Soldiers, spouses build Strong Bonds

Sgt. 1st Class Jeremy Small, a communications specialist assigned to Headquarters and Headquarters Company, 25th Sustainment Brigade, and his wife, Candace, conduct the dancer pose during a couples’ yoga session Dec. 22, in Waikiki. Twenty-eight Soldiers and their spouses took part in the yoga session during a military couples retreat, here, Dec. 20-22.

STORY AND PHOTOS BY STAFF SGT. HEATHER A. DENBY
25th Sustainment Brigade Public Affairs

SCHOFIELD BARRACKS — As the holidays approached, Soldiers from the 25th Sustainment Brigade were reminded of one of their most precious gift this season: Family.

Twenty-eight Soldiers from the brigade dedicated three days to strengthening their relationships with their spouses during Strong Bonds Couples Training held Dec. 20-22 in Waikiki.

Strong Bonds is a unit-based, chaplain-led program that helps commanders build individual resiliency by strengthening the Army Family.

“Just like anything else in the military, relationships require work. You have to work to effectively communicate and keep the love alive,” said Capt. Brian Hargis, the 25th Sustainment Brigade chaplain. “As Soldiers, it can be extremely challenging to dedicate the much-needed time to focus on marriage. It requires intentionality to construct a foundation that will afford relationships to weather the storms of life – especially in the military.”

Capt. Donald A. Barger, an intel officer assigned to Headquarters and Headquarters Company, 25th Sustainment Brigade, and his wife, Kristen, hold hands during Strong Bonds Couples Training Dec. 20, in Waikiki. Strong Bonds is a U.S. Army Chaplain Corps program to train service members on how to build resilient relationships with their partners.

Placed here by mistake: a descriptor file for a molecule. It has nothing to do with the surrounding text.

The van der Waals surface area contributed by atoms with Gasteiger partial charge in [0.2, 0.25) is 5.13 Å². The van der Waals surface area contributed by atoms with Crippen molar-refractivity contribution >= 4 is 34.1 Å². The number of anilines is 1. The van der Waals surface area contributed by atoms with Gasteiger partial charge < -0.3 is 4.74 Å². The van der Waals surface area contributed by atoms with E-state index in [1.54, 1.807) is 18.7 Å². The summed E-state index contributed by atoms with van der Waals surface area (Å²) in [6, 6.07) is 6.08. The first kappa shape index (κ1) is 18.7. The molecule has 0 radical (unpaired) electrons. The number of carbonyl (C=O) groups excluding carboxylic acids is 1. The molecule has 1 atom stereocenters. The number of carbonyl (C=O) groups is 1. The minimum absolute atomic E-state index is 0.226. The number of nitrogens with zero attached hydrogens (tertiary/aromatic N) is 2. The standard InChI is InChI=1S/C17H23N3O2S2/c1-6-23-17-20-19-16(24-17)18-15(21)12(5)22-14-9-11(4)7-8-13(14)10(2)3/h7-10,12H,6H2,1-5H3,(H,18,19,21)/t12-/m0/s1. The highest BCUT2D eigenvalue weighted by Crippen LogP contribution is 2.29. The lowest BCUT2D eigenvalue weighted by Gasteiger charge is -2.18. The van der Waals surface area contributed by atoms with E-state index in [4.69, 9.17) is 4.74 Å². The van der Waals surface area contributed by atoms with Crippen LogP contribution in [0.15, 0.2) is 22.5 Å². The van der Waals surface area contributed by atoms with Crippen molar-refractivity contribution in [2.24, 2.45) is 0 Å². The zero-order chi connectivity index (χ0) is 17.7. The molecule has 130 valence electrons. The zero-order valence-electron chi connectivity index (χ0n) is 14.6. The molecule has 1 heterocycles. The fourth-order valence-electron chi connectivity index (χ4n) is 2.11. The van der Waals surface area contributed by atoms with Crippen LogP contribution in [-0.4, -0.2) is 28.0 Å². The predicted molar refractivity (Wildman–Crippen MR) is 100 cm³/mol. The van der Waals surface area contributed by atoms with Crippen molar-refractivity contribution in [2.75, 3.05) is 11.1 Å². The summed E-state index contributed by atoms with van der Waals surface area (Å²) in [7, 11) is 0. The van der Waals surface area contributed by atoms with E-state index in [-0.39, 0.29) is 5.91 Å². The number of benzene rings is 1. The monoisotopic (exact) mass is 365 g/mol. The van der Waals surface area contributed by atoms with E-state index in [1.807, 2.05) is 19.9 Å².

“Yet the time invested can pay dividends when those Soldiers are called upon to fulfill their wartime duties,” he added. “Because of the skills they learned in Strong Bonds training, they have a greater chance of success in marriage.”

During the 12 hours of Strong Bonds training and practical exercises, Soldiers and their spouses learned about communication styles and timing effective communication, understanding personality, demonstrating appreciation, getting rid of destructive behaviors and managing triggers by assuming goodwill.

“It’s wonderful to see that the Army is committed to encouraging its military families to thrive,” said Kristen Barger. Barger’s husband recently redeployed and the couple is expecting their third child in February.

The couples closed out Strong Bonds training with a 90-minute yoga session on the beach.

“Yoga helps couples with connection,” said Abbie Burkhart, the group’s yoga instructor and a military spouse. “It helps them meet in a safe space where they don’t have to talk and can just be with each other. It also helps a person focus inward and connect with who they are so they can bring more authenticity to their relationship.”

Soldiers interested in attending a Strong Bonds retreat are encouraged to contact their unit chaplain for more information on upcoming events.

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Category: News